Finally, we have a misconception that is best illustrated by the following question that I’ve also been asked many times since leaving the SEAL Teams: “Oh, you were a Navy SEAL? What do you think of the [insert the name of any obscure German-made assault rifle]? I’m thinking of buying one.”

Apparently, many civilians think that all SEALs are “gunheads.” That’s the name we used to bestow on SEALs back in my day who could answer questions like the above. Yes, they do exist, but they are not the norm, even in the SEALs. While some Team Guys know everything about every weapon ever made, ballistics, various types of sights, the performance of various types of ammunition rounds, and everything else related to small arms, that was not the case for the average SEAL.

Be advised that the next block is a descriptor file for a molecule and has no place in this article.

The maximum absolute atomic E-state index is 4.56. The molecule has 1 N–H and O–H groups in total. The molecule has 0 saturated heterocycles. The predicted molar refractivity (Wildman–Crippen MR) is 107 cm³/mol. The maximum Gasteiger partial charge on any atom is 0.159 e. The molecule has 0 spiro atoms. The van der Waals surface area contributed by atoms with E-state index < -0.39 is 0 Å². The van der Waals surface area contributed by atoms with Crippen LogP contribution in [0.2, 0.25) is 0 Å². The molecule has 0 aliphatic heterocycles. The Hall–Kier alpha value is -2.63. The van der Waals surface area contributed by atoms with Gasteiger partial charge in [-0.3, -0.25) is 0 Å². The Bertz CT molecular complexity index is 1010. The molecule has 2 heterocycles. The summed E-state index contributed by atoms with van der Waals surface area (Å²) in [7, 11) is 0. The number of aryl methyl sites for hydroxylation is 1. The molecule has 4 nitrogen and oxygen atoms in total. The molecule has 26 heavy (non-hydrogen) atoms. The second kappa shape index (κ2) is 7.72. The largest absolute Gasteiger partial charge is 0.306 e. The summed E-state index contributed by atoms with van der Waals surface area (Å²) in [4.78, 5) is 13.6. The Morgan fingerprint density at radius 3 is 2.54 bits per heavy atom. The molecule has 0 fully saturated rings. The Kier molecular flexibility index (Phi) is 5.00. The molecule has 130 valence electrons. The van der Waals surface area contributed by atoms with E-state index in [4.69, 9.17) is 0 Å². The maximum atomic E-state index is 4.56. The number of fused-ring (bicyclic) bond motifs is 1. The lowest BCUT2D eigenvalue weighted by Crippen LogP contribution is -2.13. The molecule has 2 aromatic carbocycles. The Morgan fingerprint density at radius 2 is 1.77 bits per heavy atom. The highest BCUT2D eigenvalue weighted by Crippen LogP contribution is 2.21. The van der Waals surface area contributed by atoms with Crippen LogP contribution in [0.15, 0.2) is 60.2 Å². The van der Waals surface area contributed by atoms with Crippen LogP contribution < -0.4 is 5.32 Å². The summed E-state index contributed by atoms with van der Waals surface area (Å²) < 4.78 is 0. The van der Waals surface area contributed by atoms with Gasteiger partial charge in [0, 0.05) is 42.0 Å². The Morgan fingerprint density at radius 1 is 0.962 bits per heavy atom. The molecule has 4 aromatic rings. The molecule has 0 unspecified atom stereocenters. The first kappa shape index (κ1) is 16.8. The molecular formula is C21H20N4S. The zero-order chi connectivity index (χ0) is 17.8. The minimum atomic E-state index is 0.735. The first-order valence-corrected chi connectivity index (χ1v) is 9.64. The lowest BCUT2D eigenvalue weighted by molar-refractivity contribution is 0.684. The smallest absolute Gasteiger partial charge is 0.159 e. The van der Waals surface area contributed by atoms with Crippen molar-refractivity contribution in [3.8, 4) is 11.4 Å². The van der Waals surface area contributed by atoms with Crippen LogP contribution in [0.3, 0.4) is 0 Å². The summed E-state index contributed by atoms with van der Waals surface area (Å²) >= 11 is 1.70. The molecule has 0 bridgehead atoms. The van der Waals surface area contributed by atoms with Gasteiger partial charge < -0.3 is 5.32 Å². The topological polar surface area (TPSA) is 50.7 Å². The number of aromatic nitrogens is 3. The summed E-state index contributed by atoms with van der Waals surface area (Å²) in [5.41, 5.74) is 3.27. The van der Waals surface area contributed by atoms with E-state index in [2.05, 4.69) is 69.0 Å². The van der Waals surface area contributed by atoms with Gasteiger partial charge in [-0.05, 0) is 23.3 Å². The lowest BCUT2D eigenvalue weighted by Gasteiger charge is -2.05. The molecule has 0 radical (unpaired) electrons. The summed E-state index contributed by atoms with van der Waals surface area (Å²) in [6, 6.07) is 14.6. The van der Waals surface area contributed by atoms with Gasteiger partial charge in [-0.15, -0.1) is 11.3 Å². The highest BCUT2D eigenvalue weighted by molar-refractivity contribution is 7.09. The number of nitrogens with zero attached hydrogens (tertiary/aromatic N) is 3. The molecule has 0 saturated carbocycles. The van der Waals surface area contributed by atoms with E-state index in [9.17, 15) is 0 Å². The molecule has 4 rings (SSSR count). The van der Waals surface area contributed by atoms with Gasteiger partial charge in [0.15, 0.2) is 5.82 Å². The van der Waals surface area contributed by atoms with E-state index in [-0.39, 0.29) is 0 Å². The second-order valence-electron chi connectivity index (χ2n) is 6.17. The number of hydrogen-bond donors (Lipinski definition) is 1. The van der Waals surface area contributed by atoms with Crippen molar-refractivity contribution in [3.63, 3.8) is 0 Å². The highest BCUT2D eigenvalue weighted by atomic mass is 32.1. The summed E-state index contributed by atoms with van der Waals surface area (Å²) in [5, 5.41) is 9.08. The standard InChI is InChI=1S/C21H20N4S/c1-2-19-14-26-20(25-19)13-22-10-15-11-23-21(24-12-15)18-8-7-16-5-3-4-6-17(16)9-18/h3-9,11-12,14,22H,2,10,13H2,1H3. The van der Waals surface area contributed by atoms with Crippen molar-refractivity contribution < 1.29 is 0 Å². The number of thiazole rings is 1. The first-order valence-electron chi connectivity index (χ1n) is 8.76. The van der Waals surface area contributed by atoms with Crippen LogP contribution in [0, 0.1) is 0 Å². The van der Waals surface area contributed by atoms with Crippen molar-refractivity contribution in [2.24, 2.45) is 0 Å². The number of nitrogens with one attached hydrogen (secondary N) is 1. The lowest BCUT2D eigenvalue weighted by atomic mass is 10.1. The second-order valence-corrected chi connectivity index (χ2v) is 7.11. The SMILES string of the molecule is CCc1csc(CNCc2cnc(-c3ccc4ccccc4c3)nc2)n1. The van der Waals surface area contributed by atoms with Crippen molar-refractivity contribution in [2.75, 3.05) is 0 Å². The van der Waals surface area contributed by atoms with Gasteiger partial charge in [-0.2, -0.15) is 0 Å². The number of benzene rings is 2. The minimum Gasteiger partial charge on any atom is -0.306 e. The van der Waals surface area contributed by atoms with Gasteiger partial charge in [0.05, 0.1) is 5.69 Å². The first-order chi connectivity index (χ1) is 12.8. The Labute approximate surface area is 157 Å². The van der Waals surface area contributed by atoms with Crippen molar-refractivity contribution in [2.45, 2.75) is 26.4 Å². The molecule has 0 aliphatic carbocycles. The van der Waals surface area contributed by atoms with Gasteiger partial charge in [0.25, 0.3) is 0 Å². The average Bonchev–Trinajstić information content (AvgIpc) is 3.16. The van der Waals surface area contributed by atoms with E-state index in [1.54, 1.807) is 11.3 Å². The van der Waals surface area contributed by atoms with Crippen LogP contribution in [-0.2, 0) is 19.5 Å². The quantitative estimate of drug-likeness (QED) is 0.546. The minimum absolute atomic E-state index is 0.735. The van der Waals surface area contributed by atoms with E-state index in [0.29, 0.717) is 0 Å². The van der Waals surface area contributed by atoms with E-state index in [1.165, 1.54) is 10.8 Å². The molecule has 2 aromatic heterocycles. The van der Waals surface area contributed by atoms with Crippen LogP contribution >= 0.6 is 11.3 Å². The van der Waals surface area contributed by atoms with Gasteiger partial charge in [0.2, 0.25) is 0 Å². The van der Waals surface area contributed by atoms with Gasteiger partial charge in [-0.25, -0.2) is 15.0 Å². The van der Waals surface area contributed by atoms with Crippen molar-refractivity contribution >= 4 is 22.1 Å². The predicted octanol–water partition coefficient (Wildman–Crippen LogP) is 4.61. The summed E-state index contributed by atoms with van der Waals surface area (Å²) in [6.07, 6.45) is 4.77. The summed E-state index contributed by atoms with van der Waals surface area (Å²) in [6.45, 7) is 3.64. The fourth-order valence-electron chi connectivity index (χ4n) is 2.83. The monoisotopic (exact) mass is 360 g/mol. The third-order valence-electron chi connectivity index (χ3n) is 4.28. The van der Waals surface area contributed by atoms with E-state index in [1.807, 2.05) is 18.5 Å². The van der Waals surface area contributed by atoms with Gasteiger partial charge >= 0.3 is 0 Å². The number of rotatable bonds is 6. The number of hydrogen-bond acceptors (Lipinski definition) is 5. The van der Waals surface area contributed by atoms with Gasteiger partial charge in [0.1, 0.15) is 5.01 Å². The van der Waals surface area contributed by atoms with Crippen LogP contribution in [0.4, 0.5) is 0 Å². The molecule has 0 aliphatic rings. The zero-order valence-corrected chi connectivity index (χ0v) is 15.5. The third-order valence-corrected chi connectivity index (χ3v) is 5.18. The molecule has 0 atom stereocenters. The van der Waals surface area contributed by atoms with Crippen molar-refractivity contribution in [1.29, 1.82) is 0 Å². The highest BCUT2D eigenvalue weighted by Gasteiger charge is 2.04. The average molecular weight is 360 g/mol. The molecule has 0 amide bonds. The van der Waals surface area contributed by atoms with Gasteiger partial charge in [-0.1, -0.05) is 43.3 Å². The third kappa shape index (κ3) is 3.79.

Your average Team Guy absolutely did know everything about his own issued weapons. Don’t be mistaken: he could tell you the rate of fire, operate and clear the weapon in the dark, recite the specs on the various optics, and disassemble and assemble it blindfolded – just like pretty much all infantrymen and women in the U.S. military could. The big difference is, SEALs usually get more range time, have access to more training rounds to fire, and get more hands-on access to their weapons than the average infantryman. At the end of the day, though, your average SEAL saw his weapon as a critical tool to do his job, and not as some object of weird fetish-like significance. It was a means to an end, and the love affair with the weapon was usually limited to its use on the battlefield.

With that, I hope I have helped clear up a few of the misconceptions about the Navy SEALs.

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Frumentarius

Frumentarius is a former Navy SEAL, former CIA officer, and currently a battalion chief in a career fire department in the Midwest.